The duchy of Schleswig, created in 1115, was a hereditary fief held from the kings of Denmark. King Waldemar III (who had been duke of Schleswig as Waldemar V) conferred Schleswig on his uncle, Gerhard, and granted a charter forbidding the union of Schleswig and Denmark under a single overlord. In 1386 the count of Holstein received Schleswig as a hereditary fief. His descendant, Christian I of Denmark, inherited (1460) both Schleswig and Holstein, but he was obliged to recognize the inseparability of the two territories and to affirm that they were bound to the Danish crown by a personal union only.
In the 16th cent. Schleswig and Holstein (which had also become a duchy) underwent complex subdivisions, although theoretically the principle of the inseparability of the two duchies was not violated. The three main divisions were: a ducal portion, including parts of both duchies, which was conferred on Adolphus, duke of Holstein-Gottorp, younger brother of Christian III of Denmark, and on his descendants, the dukes of Holstein-Gottorp; a royal portion, including parts of both duchies, ruled directly by the Danish kings; and a common portion, ruled jointly by the Danish kings and the dukes of Holstein-Gottorp.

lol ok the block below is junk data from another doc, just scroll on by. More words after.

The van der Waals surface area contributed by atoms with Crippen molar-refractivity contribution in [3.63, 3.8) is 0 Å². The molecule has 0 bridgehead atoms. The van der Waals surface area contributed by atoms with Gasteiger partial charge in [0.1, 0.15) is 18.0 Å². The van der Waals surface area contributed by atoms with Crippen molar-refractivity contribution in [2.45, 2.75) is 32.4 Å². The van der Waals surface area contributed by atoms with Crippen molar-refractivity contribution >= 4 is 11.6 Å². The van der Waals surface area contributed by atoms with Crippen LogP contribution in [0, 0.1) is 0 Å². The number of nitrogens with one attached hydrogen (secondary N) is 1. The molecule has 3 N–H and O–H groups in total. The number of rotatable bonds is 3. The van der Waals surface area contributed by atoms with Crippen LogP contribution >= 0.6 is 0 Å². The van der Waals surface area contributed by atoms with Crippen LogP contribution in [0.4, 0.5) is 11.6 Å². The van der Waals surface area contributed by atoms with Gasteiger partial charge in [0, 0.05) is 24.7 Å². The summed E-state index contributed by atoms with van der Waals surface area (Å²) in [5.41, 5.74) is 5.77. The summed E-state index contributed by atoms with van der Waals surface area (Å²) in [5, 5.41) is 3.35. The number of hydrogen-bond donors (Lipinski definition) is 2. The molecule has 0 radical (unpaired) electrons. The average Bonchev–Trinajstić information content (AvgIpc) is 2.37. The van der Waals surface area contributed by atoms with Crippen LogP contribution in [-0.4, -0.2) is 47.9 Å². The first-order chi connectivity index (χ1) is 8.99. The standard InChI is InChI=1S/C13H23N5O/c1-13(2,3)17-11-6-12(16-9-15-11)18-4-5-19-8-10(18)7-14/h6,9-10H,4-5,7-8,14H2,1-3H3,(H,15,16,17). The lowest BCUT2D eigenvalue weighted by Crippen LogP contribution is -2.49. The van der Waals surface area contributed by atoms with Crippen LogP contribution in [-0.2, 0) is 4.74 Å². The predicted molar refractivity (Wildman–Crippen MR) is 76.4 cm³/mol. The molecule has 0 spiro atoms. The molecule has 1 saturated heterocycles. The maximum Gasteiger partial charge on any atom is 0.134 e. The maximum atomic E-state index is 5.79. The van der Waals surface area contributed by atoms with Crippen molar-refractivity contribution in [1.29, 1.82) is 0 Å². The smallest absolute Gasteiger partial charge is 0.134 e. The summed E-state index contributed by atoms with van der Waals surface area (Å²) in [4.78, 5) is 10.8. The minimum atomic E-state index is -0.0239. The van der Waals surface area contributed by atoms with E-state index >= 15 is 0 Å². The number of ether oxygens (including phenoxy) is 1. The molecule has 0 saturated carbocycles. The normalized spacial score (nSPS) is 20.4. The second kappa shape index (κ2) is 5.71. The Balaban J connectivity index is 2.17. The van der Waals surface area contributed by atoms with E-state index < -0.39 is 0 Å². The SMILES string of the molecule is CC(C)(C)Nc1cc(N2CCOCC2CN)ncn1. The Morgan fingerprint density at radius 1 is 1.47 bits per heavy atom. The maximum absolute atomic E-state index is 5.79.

By the Treaty of Roskilde (1658) the Danish crown renounced its suzerainty over ducal Schleswig; the resulting quarrels between Denmark and the duke of Holstein-Gottorp were a major factor in the Northern War (1700–1721), which ended with the dispossession of Duke Charles Frederick of Holstein-Gottorp and the union of the ducal portion of Schleswig with the Danish crown. Grand Duke Paul (later Emperor Paul I), renounced (1773) the ducal portion of Holstein, yielding it to the Danish crown, in exchange for Oldenburg. Thus all Schleswig and Holstein were once more united under the Danish kings. The events related in the article
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